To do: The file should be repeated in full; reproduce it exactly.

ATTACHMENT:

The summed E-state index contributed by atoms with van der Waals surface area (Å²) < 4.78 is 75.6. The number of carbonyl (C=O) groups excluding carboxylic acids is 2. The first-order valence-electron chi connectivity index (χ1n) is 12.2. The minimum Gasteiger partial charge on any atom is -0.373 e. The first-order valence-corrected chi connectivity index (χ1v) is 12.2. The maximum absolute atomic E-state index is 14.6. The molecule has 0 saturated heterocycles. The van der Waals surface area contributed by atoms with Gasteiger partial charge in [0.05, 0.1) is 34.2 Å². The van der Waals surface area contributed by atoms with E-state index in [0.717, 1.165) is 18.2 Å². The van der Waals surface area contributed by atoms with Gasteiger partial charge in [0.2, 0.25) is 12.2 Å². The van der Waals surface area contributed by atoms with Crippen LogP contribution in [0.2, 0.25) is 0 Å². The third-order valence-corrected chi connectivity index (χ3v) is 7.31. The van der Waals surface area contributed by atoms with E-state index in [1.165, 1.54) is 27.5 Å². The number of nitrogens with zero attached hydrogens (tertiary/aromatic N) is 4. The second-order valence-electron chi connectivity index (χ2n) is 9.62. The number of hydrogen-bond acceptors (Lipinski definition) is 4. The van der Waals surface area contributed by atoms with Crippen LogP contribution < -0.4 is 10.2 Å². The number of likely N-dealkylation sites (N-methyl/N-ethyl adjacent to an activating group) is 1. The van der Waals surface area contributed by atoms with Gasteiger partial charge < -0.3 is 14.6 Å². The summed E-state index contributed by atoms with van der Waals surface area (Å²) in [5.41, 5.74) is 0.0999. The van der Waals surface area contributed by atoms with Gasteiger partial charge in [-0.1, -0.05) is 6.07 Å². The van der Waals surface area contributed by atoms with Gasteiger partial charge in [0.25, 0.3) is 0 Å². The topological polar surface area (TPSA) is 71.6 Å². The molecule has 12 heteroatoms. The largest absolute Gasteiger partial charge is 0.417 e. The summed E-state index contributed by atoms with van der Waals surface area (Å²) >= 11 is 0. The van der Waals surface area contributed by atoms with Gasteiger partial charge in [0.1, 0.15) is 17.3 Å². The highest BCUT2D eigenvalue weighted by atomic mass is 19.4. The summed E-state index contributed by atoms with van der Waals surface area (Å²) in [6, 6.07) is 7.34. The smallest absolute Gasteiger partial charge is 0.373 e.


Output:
The summed E-state index contributed by atoms with van der Waals surface area (Å²) < 4.78 is 75.6. The number of carbonyl (C=O) groups excluding carboxylic acids is 2. The first-order valence-electron chi connectivity index (χ1n) is 12.2. The minimum Gasteiger partial charge on any atom is -0.373 e. The first-order valence-corrected chi connectivity index (χ1v) is 12.2. The maximum absolute atomic E-state index is 14.6. The molecule has 0 saturated heterocycles. The van der Waals surface area contributed by atoms with Gasteiger partial charge in [0.05, 0.1) is 34.2 Å². The van der Waals surface area contributed by atoms with E-state index in [0.717, 1.165) is 18.2 Å². The van der Waals surface area contributed by atoms with Gasteiger partial charge in [0.2, 0.25) is 12.2 Å². The van der Waals surface area contributed by atoms with Crippen LogP contribution in [0.2, 0.25) is 0 Å². The third-order valence-corrected chi connectivity index (χ3v) is 7.31. The van der Waals surface area contributed by atoms with E-state index in [1.165, 1.54) is 27.5 Å². The number of nitrogens with zero attached hydrogens (tertiary/aromatic N) is 4. The second-order valence-electron chi connectivity index (χ2n) is 9.62. The number of hydrogen-bond acceptors (Lipinski definition) is 4. The van der Waals surface area contributed by atoms with Crippen LogP contribution < -0.4 is 10.2 Å². The number of likely N-dealkylation sites (N-methyl/N-ethyl adjacent to an activating group) is 1. The van der Waals surface area contributed by atoms with Gasteiger partial charge < -0.3 is 14.6 Å². The summed E-state index contributed by atoms with van der Waals surface area (Å²) in [5.41, 5.74) is 0.0999. The van der Waals surface area contributed by atoms with Gasteiger partial charge in [-0.1, -0.05) is 6.07 Å². The van der Waals surface area contributed by atoms with Gasteiger partial charge in [0.25, 0.3) is 0 Å². The topological polar surface area (TPSA) is 71.6 Å². The molecule has 12 heteroatoms. The largest absolute Gasteiger partial charge is 0.417 e. The summed E-state index contributed by atoms with van der Waals surface area (Å²) >= 11 is 0. The van der Waals surface area contributed by atoms with Gasteiger partial charge in [0.1, 0.15) is 17.3 Å². The highest BCUT2D eigenvalue weighted by atomic mass is 19.4. The summed E-state index contributed by atoms with van der Waals surface area (Å²) in [6, 6.07) is 7.34. The smallest absolute Gasteiger partial charge is 0.373 e.